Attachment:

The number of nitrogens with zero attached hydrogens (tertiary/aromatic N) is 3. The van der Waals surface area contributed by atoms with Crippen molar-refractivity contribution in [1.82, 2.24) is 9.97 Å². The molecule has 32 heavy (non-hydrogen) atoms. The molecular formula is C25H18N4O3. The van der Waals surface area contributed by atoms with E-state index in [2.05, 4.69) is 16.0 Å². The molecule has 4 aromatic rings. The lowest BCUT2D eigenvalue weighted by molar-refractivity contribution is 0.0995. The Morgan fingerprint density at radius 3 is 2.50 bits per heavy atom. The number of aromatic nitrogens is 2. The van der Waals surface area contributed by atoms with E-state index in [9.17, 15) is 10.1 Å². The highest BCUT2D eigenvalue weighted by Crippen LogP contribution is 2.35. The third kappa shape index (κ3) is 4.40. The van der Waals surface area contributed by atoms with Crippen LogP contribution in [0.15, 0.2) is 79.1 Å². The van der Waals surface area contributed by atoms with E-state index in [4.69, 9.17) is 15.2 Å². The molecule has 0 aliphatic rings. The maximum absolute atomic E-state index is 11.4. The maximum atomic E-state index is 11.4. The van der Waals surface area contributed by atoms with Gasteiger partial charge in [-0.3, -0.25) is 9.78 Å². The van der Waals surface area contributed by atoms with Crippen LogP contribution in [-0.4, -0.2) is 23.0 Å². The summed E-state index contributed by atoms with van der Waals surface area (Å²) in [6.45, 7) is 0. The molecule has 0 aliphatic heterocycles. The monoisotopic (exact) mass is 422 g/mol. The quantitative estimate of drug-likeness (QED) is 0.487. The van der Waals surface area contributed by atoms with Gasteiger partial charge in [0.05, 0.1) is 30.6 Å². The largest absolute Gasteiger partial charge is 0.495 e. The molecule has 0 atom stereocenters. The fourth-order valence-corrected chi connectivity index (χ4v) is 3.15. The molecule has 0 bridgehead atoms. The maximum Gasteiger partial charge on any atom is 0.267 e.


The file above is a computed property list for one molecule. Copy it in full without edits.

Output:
The number of nitrogens with zero attached hydrogens (tertiary/aromatic N) is 3. The van der Waals surface area contributed by atoms with Crippen molar-refractivity contribution in [1.82, 2.24) is 9.97 Å². The molecule has 32 heavy (non-hydrogen) atoms. The molecular formula is C25H18N4O3. The van der Waals surface area contributed by atoms with E-state index in [2.05, 4.69) is 16.0 Å². The molecule has 4 aromatic rings. The lowest BCUT2D eigenvalue weighted by molar-refractivity contribution is 0.0995. The Morgan fingerprint density at radius 3 is 2.50 bits per heavy atom. The number of aromatic nitrogens is 2. The van der Waals surface area contributed by atoms with E-state index in [9.17, 15) is 10.1 Å². The highest BCUT2D eigenvalue weighted by Crippen LogP contribution is 2.35. The third kappa shape index (κ3) is 4.40. The van der Waals surface area contributed by atoms with Crippen LogP contribution in [0.15, 0.2) is 79.1 Å². The van der Waals surface area contributed by atoms with E-state index in [4.69, 9.17) is 15.2 Å². The molecule has 0 aliphatic rings. The maximum absolute atomic E-state index is 11.4. The maximum atomic E-state index is 11.4. The van der Waals surface area contributed by atoms with Gasteiger partial charge in [-0.3, -0.25) is 9.78 Å². The van der Waals surface area contributed by atoms with Crippen LogP contribution in [-0.4, -0.2) is 23.0 Å². The summed E-state index contributed by atoms with van der Waals surface area (Å²) in [6.45, 7) is 0. The molecule has 0 aliphatic heterocycles. The monoisotopic (exact) mass is 422 g/mol. The quantitative estimate of drug-likeness (QED) is 0.487. The van der Waals surface area contributed by atoms with Gasteiger partial charge in [0.05, 0.1) is 30.6 Å². The largest absolute Gasteiger partial charge is 0.495 e. The molecule has 0 atom stereocenters. The fourth-order valence-corrected chi connectivity index (χ4v) is 3.15. The molecule has 0 bridgehead atoms. The maximum Gasteiger partial charge on any atom is 0.267 e.